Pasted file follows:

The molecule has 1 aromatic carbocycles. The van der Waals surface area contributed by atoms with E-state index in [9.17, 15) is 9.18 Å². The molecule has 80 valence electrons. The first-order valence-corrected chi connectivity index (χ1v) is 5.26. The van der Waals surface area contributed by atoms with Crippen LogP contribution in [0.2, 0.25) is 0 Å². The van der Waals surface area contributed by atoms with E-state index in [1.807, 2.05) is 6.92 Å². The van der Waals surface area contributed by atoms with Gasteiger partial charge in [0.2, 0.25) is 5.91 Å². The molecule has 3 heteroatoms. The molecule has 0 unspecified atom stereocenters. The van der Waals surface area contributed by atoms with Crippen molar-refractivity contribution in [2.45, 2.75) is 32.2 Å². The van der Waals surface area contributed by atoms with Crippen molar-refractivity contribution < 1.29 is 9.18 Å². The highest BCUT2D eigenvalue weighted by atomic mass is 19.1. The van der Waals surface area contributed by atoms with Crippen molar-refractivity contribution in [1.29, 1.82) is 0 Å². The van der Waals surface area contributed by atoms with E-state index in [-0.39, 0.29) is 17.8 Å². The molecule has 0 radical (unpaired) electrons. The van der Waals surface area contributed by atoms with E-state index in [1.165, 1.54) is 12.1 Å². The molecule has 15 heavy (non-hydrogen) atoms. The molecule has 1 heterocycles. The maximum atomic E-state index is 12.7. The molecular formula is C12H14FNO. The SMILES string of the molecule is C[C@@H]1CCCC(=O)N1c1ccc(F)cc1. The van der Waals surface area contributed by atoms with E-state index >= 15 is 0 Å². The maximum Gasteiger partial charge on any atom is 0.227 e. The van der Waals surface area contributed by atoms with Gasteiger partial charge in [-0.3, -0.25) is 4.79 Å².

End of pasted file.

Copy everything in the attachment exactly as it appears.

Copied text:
The molecule has 1 aromatic carbocycles. The van der Waals surface area contributed by atoms with E-state index in [9.17, 15) is 9.18 Å². The molecule has 80 valence electrons. The first-order valence-corrected chi connectivity index (χ1v) is 5.26. The van der Waals surface area contributed by atoms with Crippen LogP contribution in [0.2, 0.25) is 0 Å². The van der Waals surface area contributed by atoms with E-state index in [1.807, 2.05) is 6.92 Å². The van der Waals surface area contributed by atoms with Gasteiger partial charge in [0.2, 0.25) is 5.91 Å². The molecule has 3 heteroatoms. The molecule has 0 unspecified atom stereocenters. The van der Waals surface area contributed by atoms with Crippen molar-refractivity contribution in [2.45, 2.75) is 32.2 Å². The van der Waals surface area contributed by atoms with Crippen molar-refractivity contribution < 1.29 is 9.18 Å². The highest BCUT2D eigenvalue weighted by atomic mass is 19.1. The van der Waals surface area contributed by atoms with Crippen molar-refractivity contribution in [1.29, 1.82) is 0 Å². The van der Waals surface area contributed by atoms with E-state index in [-0.39, 0.29) is 17.8 Å². The molecule has 0 radical (unpaired) electrons. The van der Waals surface area contributed by atoms with E-state index in [1.165, 1.54) is 12.1 Å². The molecule has 15 heavy (non-hydrogen) atoms. The molecule has 1 heterocycles. The maximum atomic E-state index is 12.7. The molecular formula is C12H14FNO. The SMILES string of the molecule is C[C@@H]1CCCC(=O)N1c1ccc(F)cc1. The van der Waals surface area contributed by atoms with E-state index >= 15 is 0 Å². The maximum Gasteiger partial charge on any atom is 0.227 e. The van der Waals surface area contributed by atoms with Gasteiger partial charge in [-0.3, -0.25) is 4.79 Å².